On his third solo album, Hawkins proves he's a talent in his own right, and not just the guy who sits behind Dave Grohl for three hours every night
If you’re the drummer in the world’s biggest rock band, Foo Fighters, what do you do when you’re not selling out stadiums across the globe?
You could, for instance, retreat to the pool of your sun-kissed Los Angeles mansion, beer in hand, and take a well-deserved step back from life on the road. Another idea, perhaps, could be inviting self-proclaimed BBQ master Dave Grohl to said mansion to fire up the ultimate feast.
But none of these ideas apply if you’re Taylor Hawkins. If you’re Taylor, you see, you apparently spend your down time crafting what is arguably the most star-studded side project of 2019. On his third solo record with The Coattail Riders, the Foos sticks-man has assembled an all-star line up of rock royalty: Grohl, Queen drummer Roger Taylor, Guns N’ Roses bassist Duff McKagan, The Pretenders‘ Chrissie Hynde, Jane’s Addiction legend Perry Farrell, Heart’s Nancy Wilson, The Eagles‘ Joe Walsh and pop royalty LeAnn Rimes all make cameos.
An eclectic bunch they might be, but it’s Taylor’s personal connections to each of them that allow it to work. This is, by his own admission, a trip through his own record collection.
Opener ‘Crossed The Line’, for instance, features a Foos team-up as Grohl lends his efforts to the track. It’s the story of an anonymous man who apparently wronged Taylor, but it’s given an effective retro edge with space-age synths that eventually make way for Zeppelin-esque drums. This is followed by ‘Don’t Look At Me’ – which sees Hawkins teaming up with Wilson and McKagan. The track leans heavily on the sounds of classic rock balladry, but also wears Taylor’s love of Queen proudly on its sleeves.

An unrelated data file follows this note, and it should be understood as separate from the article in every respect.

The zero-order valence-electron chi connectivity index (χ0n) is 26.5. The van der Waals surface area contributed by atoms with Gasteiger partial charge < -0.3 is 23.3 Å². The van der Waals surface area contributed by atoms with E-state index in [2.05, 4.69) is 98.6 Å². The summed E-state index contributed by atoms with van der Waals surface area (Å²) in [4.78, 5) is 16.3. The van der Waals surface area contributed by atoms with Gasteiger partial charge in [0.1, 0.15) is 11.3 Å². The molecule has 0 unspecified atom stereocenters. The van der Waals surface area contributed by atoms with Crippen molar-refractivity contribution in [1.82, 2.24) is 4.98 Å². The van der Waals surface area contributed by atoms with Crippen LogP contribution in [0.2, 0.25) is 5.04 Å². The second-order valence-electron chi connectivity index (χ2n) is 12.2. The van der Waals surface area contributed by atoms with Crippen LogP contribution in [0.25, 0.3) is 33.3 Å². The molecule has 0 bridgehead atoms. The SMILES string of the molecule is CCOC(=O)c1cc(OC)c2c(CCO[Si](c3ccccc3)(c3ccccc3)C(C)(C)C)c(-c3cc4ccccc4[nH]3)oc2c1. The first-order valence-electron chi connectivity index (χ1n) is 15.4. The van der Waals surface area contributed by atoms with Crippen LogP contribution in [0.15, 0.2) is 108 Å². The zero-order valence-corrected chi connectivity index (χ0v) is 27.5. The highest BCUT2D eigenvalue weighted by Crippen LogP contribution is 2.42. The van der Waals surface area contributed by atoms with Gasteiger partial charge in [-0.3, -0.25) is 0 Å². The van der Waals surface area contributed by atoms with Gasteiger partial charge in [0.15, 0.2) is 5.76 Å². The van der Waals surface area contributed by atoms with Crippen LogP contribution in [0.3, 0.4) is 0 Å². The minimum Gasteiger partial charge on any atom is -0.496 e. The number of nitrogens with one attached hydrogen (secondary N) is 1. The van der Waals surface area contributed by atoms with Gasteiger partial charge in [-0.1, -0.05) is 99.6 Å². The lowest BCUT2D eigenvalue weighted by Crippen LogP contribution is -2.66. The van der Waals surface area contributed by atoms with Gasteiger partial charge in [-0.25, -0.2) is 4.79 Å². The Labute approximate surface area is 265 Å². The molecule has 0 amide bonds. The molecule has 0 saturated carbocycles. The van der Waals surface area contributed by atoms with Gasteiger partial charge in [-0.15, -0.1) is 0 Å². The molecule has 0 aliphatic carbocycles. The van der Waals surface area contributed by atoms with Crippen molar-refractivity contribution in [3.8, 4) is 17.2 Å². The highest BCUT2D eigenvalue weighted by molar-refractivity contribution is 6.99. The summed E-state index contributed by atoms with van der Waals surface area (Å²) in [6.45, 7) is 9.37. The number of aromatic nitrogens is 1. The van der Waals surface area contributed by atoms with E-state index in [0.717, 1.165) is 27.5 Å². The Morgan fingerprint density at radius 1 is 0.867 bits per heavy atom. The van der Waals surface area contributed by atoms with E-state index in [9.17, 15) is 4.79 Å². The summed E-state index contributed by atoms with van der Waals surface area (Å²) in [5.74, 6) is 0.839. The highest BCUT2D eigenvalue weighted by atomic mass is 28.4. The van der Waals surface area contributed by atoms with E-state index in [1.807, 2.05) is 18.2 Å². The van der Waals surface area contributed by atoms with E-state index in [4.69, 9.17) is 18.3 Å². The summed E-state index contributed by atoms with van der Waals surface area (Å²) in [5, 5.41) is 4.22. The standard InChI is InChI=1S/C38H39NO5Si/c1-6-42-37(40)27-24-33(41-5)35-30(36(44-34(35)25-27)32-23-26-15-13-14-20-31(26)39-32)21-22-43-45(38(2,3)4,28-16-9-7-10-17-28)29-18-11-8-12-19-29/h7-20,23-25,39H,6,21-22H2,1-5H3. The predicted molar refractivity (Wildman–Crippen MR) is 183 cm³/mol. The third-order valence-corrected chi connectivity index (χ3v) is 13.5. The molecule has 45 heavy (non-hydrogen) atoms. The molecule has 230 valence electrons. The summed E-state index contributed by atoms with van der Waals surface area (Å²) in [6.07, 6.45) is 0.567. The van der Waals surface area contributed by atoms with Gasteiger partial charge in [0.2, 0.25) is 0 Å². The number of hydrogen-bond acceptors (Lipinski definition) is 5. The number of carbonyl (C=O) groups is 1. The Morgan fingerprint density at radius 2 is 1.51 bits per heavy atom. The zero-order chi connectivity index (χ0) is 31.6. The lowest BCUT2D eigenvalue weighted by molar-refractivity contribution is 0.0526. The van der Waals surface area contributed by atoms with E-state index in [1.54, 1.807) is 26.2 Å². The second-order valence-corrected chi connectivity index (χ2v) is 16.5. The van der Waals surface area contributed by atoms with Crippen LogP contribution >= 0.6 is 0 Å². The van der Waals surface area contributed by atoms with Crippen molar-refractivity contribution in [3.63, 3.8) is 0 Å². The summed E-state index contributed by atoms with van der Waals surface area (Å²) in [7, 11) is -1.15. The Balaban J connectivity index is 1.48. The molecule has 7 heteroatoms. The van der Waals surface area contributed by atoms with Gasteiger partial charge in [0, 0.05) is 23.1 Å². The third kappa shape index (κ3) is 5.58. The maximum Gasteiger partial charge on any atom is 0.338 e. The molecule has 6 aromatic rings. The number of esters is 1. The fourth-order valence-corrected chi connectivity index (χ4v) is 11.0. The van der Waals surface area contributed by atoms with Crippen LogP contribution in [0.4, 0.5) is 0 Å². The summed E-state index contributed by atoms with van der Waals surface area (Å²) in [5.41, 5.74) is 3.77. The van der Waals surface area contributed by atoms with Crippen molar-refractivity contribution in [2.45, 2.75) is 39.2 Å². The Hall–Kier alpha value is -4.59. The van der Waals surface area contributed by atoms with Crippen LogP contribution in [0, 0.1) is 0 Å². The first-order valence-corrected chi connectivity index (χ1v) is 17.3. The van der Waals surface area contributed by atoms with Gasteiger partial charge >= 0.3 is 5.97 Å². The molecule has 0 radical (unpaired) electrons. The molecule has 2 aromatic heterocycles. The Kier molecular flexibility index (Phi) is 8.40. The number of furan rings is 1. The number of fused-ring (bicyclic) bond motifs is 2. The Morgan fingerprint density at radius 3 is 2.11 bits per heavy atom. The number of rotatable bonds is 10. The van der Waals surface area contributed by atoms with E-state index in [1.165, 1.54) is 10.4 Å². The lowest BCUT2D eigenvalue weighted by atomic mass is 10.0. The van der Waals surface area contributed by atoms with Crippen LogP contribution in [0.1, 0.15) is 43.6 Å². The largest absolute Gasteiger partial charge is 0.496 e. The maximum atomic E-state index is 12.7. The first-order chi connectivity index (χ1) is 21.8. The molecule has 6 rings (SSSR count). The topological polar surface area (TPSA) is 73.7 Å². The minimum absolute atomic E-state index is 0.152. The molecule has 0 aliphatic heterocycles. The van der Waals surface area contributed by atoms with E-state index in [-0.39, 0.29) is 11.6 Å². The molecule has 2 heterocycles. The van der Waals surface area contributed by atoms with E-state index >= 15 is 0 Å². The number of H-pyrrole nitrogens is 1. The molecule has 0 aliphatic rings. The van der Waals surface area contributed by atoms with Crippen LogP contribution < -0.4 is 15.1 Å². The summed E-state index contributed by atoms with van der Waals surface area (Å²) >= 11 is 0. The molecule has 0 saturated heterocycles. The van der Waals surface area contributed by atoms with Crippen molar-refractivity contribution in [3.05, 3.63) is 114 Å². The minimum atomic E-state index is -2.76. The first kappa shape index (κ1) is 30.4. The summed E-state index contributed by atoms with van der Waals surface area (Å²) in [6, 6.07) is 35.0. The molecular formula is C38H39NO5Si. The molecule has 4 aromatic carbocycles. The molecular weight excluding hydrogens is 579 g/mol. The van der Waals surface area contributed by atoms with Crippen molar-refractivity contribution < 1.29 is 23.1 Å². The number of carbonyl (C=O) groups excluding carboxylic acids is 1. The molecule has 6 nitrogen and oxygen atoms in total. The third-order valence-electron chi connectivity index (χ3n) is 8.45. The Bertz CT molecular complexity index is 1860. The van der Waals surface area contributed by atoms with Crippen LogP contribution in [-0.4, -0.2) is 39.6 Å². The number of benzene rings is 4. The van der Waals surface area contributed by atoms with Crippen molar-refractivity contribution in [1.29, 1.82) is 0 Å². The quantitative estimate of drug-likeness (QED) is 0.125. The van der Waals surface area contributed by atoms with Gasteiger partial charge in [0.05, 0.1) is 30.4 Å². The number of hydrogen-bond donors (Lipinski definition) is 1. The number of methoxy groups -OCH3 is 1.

‘Get The Money’, meanwhile, veers into ’70s stoner rock as he mocks the apparent gripes of pampered rock stars who can occasionally forget how good they’ve actually got it. “You think you’re not getting your due? / you’re out of touch and in for a while,” he sings alongside Hynde. “You’re a spoilt brat / Think you deserve this crap? / A grown man acting like a child,”
It’s all refreshingly self-deprecating – Hawkins has previously said that the song came from a chat with Walsh, who told him to “quit being a wimp” when he admitted that he was growing tired of touring with Foo Fighters. Later on, the record takes a more personal turn with ‘Middle Child’, as Hawkins attempts to remedy the feeling of exclusion that is exclusively felt by the kids in the middle. Lyrics such as “I see angels when you smile” risk leaning on the wrong side of sentimental, but it’s effectively offset by the fact that it’s the most consistent rock anthem on the entire record.
All considered, ‘Get The Money’ sees Taylor Hawkins seizing his chance to prove that he’s a talent in his own right, and not just the guy who sits behind Dave Grohl for three hours every night. He’s only too aware that this record won’t land him the stadium gigs either, but that’s no bad thing.
Instead, it’s a no-holds-barred trip into Taylor Hawkins’ personal favourites, and a loving homage to some of classic rock’s greatest voices.
Release date: November 8
Record label: Sony Music